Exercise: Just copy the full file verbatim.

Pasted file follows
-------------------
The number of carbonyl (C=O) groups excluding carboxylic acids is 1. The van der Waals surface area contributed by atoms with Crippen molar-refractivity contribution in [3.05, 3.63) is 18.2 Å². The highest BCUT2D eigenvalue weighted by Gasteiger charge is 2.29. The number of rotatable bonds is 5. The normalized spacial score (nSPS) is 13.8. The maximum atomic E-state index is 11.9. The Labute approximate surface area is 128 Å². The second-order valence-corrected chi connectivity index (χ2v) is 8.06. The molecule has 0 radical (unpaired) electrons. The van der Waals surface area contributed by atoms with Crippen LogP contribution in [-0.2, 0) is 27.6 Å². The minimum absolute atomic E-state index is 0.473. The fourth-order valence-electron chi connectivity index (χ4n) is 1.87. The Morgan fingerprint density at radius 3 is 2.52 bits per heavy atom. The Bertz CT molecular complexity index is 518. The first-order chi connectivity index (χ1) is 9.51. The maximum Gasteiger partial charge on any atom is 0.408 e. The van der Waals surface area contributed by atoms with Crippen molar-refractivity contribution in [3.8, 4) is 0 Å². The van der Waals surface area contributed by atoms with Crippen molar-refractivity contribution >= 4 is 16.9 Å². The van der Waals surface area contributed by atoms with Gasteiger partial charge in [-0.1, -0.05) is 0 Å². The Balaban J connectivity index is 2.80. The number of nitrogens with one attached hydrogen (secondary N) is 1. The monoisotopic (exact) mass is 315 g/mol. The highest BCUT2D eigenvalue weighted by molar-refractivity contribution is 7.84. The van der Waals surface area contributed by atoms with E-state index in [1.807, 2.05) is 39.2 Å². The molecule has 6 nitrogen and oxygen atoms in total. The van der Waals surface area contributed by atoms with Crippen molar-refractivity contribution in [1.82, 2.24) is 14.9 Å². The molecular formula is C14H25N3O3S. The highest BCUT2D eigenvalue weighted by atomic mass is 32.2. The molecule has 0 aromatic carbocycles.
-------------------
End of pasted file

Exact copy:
The number of carbonyl (C=O) groups excluding carboxylic acids is 1. The van der Waals surface area contributed by atoms with Crippen molar-refractivity contribution in [3.05, 3.63) is 18.2 Å². The highest BCUT2D eigenvalue weighted by Gasteiger charge is 2.29. The number of rotatable bonds is 5. The normalized spacial score (nSPS) is 13.8. The maximum atomic E-state index is 11.9. The Labute approximate surface area is 128 Å². The second-order valence-corrected chi connectivity index (χ2v) is 8.06. The molecule has 0 radical (unpaired) electrons. The van der Waals surface area contributed by atoms with Crippen LogP contribution in [-0.2, 0) is 27.6 Å². The minimum absolute atomic E-state index is 0.473. The fourth-order valence-electron chi connectivity index (χ4n) is 1.87. The Morgan fingerprint density at radius 3 is 2.52 bits per heavy atom. The Bertz CT molecular complexity index is 518. The first-order chi connectivity index (χ1) is 9.51. The maximum Gasteiger partial charge on any atom is 0.408 e. The van der Waals surface area contributed by atoms with Crippen molar-refractivity contribution in [3.8, 4) is 0 Å². The van der Waals surface area contributed by atoms with Crippen molar-refractivity contribution >= 4 is 16.9 Å². The van der Waals surface area contributed by atoms with Gasteiger partial charge in [-0.1, -0.05) is 0 Å². The Balaban J connectivity index is 2.80. The number of nitrogens with one attached hydrogen (secondary N) is 1. The monoisotopic (exact) mass is 315 g/mol. The highest BCUT2D eigenvalue weighted by molar-refractivity contribution is 7.84. The van der Waals surface area contributed by atoms with E-state index in [1.807, 2.05) is 39.2 Å². The molecule has 6 nitrogen and oxygen atoms in total. The van der Waals surface area contributed by atoms with Crippen molar-refractivity contribution in [1.82, 2.24) is 14.9 Å². The molecular formula is C14H25N3O3S. The highest BCUT2D eigenvalue weighted by atomic mass is 32.2. The molecule has 0 aromatic carbocycles.